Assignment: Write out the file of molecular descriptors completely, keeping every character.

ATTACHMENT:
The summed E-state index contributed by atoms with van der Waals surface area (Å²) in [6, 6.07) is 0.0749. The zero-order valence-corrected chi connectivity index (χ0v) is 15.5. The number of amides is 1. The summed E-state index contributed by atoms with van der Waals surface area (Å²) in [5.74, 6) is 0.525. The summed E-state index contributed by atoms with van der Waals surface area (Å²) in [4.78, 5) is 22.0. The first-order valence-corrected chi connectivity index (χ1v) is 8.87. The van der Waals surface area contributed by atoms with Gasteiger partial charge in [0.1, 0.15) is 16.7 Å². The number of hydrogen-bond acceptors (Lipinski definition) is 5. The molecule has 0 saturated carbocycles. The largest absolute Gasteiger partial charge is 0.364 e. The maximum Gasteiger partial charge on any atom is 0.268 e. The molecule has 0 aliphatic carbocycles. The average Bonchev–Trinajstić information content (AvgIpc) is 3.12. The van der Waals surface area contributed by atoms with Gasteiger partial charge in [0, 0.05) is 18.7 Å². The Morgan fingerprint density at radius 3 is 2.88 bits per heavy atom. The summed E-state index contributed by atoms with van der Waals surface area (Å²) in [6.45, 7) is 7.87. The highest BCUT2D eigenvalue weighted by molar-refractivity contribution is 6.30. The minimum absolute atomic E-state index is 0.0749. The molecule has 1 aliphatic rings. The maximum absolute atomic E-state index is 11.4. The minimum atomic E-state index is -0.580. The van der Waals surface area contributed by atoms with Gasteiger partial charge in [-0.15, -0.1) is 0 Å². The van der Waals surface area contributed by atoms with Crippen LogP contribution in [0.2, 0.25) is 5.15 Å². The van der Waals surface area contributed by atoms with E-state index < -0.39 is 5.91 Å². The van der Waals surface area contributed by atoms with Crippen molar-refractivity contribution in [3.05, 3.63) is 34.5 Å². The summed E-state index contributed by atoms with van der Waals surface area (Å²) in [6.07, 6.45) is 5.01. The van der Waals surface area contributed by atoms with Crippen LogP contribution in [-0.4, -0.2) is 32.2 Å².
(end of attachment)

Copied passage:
The summed E-state index contributed by atoms with van der Waals surface area (Å²) in [6, 6.07) is 0.0749. The zero-order valence-corrected chi connectivity index (χ0v) is 15.5. The number of amides is 1. The summed E-state index contributed by atoms with van der Waals surface area (Å²) in [5.74, 6) is 0.525. The summed E-state index contributed by atoms with van der Waals surface area (Å²) in [4.78, 5) is 22.0. The first-order valence-corrected chi connectivity index (χ1v) is 8.87. The van der Waals surface area contributed by atoms with Gasteiger partial charge in [0.1, 0.15) is 16.7 Å². The number of hydrogen-bond acceptors (Lipinski definition) is 5. The molecule has 0 saturated carbocycles. The largest absolute Gasteiger partial charge is 0.364 e. The maximum Gasteiger partial charge on any atom is 0.268 e. The molecule has 0 aliphatic carbocycles. The average Bonchev–Trinajstić information content (AvgIpc) is 3.12. The van der Waals surface area contributed by atoms with Gasteiger partial charge in [0, 0.05) is 18.7 Å². The Morgan fingerprint density at radius 3 is 2.88 bits per heavy atom. The summed E-state index contributed by atoms with van der Waals surface area (Å²) in [6.45, 7) is 7.87. The highest BCUT2D eigenvalue weighted by molar-refractivity contribution is 6.30. The minimum absolute atomic E-state index is 0.0749. The molecule has 1 aliphatic rings. The maximum absolute atomic E-state index is 11.4. The minimum atomic E-state index is -0.580. The van der Waals surface area contributed by atoms with Gasteiger partial charge in [-0.15, -0.1) is 0 Å². The van der Waals surface area contributed by atoms with Crippen LogP contribution in [0.2, 0.25) is 5.15 Å². The van der Waals surface area contributed by atoms with E-state index < -0.39 is 5.91 Å². The van der Waals surface area contributed by atoms with Crippen molar-refractivity contribution in [3.05, 3.63) is 34.5 Å². The summed E-state index contributed by atoms with van der Waals surface area (Å²) in [6.07, 6.45) is 5.01. The van der Waals surface area contributed by atoms with Crippen LogP contribution in [-0.4, -0.2) is 32.2 Å².